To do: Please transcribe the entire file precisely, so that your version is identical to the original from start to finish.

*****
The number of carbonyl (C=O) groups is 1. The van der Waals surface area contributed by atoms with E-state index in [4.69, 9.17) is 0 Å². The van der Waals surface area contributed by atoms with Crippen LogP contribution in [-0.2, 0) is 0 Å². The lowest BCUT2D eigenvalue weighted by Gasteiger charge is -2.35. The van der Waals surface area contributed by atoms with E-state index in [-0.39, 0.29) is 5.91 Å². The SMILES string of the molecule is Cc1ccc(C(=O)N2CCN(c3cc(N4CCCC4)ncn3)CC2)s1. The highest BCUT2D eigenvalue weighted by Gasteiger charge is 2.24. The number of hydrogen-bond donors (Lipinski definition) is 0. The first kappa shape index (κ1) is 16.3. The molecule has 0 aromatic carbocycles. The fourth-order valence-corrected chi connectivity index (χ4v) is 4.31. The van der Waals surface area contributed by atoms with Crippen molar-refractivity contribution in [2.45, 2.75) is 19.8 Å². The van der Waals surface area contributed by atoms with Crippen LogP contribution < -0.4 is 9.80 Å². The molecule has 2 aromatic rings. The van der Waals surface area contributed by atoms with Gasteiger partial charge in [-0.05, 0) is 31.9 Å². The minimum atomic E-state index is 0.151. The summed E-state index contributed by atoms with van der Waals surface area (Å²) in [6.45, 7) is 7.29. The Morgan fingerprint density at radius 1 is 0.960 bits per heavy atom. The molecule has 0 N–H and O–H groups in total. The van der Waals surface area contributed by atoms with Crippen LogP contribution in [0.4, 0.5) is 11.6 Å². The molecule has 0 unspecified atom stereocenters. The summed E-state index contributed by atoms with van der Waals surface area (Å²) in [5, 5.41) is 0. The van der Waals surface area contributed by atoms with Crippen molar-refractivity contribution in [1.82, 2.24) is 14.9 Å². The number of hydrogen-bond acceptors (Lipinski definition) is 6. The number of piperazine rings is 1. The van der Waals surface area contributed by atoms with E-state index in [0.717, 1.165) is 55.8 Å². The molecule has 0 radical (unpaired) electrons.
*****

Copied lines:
The number of carbonyl (C=O) groups is 1. The van der Waals surface area contributed by atoms with E-state index in [4.69, 9.17) is 0 Å². The van der Waals surface area contributed by atoms with Crippen LogP contribution in [-0.2, 0) is 0 Å². The lowest BCUT2D eigenvalue weighted by Gasteiger charge is -2.35. The van der Waals surface area contributed by atoms with E-state index in [-0.39, 0.29) is 5.91 Å². The SMILES string of the molecule is Cc1ccc(C(=O)N2CCN(c3cc(N4CCCC4)ncn3)CC2)s1. The highest BCUT2D eigenvalue weighted by Gasteiger charge is 2.24. The number of hydrogen-bond donors (Lipinski definition) is 0. The first kappa shape index (κ1) is 16.3. The molecule has 0 aromatic carbocycles. The fourth-order valence-corrected chi connectivity index (χ4v) is 4.31. The van der Waals surface area contributed by atoms with Crippen molar-refractivity contribution in [2.45, 2.75) is 19.8 Å². The van der Waals surface area contributed by atoms with Crippen LogP contribution < -0.4 is 9.80 Å². The molecule has 2 aromatic rings. The van der Waals surface area contributed by atoms with Gasteiger partial charge in [-0.05, 0) is 31.9 Å². The minimum atomic E-state index is 0.151. The summed E-state index contributed by atoms with van der Waals surface area (Å²) in [6.45, 7) is 7.29. The Morgan fingerprint density at radius 1 is 0.960 bits per heavy atom. The molecule has 0 N–H and O–H groups in total. The van der Waals surface area contributed by atoms with Crippen LogP contribution in [0.4, 0.5) is 11.6 Å². The molecule has 0 unspecified atom stereocenters. The summed E-state index contributed by atoms with van der Waals surface area (Å²) in [5, 5.41) is 0. The van der Waals surface area contributed by atoms with Crippen molar-refractivity contribution in [1.82, 2.24) is 14.9 Å². The number of hydrogen-bond acceptors (Lipinski definition) is 6. The number of piperazine rings is 1. The van der Waals surface area contributed by atoms with E-state index in [0.717, 1.165) is 55.8 Å². The molecule has 0 radical (unpaired) electrons.